Study: In Baltimore, One in Six Drivers Pass Cyclists Illegally

This is one of the worst parts of biking on a typical American street: You’re riding your bike and you hear a car coming up from behind you. It’s loud; you can tell it’s going fast. Does the driver see you?

WHOOSH … the car passes you at arm’s distance. Nothing like a little trip through the blood pressure spectrum first thing in the morning.

Discourteous, dangerous and illegal passing by cars is uncomfortably common, according to a new study out of Baltimore [PDF], even as three-foot passing laws are beginning to become the norm. But it looks like plain old painted bike lanes make a difference. Seth at Baltimore Velo files this report:

Researchers at the Johns Hopkins Center for a Livable Future at the Bloomberg School of Public Health published a study this week that takes a look at how well the law is being followed by vehicles. Unfortunately, the answer is not very well.

Here are some key findings of the groundbreaking study:

  • Overall, bike lanes in Baltimore improve cyclist safety
  • Without bike lanes, drivers had trouble sharing the road with cyclists
  • One in six Baltimore drivers, or about 17 percent, violated the 3-foot law
  • Researchers found a 20 percent increase in motorist adherence to the 3-foot law for bike lane streets compared to standard streets

Having this quantifiable data makes a very compelling case for the city to continue (and increase) its funding for dedicated bike lanes around the city.

Elsewhere on the Network today: Walkable Dallas Fort Worth offers new revelations about the benefits of small blocks for pedestrians. Systemic Failure examines the creepy subtext of a Toyota commercial involving children’s experience as car passengers. And Bike Delaware wonders if we will we ever be safe from distracted driving in an increasingly connected world.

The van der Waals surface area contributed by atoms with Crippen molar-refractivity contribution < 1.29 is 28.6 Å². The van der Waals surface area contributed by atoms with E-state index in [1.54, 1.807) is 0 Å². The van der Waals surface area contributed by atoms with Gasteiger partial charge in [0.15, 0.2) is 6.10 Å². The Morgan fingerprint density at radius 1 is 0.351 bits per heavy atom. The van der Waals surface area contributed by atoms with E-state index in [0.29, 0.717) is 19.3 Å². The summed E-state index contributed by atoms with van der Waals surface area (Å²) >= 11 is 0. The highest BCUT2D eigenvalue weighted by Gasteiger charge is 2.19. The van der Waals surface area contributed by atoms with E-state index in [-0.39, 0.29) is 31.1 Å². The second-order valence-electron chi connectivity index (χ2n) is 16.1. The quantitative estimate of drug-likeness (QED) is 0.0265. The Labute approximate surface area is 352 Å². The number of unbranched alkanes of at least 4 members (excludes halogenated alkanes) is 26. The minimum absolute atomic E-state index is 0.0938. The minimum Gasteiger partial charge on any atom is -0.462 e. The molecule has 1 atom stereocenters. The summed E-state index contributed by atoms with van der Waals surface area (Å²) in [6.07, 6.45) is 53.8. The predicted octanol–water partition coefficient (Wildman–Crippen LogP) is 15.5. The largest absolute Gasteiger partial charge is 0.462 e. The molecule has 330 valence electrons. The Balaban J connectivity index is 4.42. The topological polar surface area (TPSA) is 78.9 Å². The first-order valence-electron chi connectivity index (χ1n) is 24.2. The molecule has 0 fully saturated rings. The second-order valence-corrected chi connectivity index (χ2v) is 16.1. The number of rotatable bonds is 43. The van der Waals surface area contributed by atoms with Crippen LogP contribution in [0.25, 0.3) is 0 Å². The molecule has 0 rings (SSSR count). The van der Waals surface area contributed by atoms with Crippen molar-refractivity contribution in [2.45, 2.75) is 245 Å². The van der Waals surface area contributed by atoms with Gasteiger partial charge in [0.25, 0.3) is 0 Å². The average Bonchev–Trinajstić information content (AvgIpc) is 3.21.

0 thoughts on Study: In Baltimore, One in Six Drivers Pass Cyclists Illegally

  1. The video here shows why that is though. This person is riding in the door zone, barely on the edge of the usable road. Driver’s see the lane lines and assume that as long as the cyclist is out of their way, they don’t need to give more room and continue on. That causes major issues when a door opens, the cyclist has to move out of the way to avoid it, and the car driver next to them can’t react in time. It’s the fault of the person opening the door, the fault of the cyclist for riding so closely to that spot, and the fault of the driver for not giving the cyclist room. 

    If instead, the cyclist rode in the lane, that entire dangerous situation disappears. Since there are multiple lanes there, they wouldn’t be impeding traffic. They also aren’t encouraging car drivers to pass closely if they take up the lane. In most states, this is legal and the safest way to ride on roads like this. The laws that say to ride “as far right as practicable” in most states have a long list of exceptions (like “fixed objects” i.e. parked cars to close by) that allow for legally riding in the street as any other vehicle would.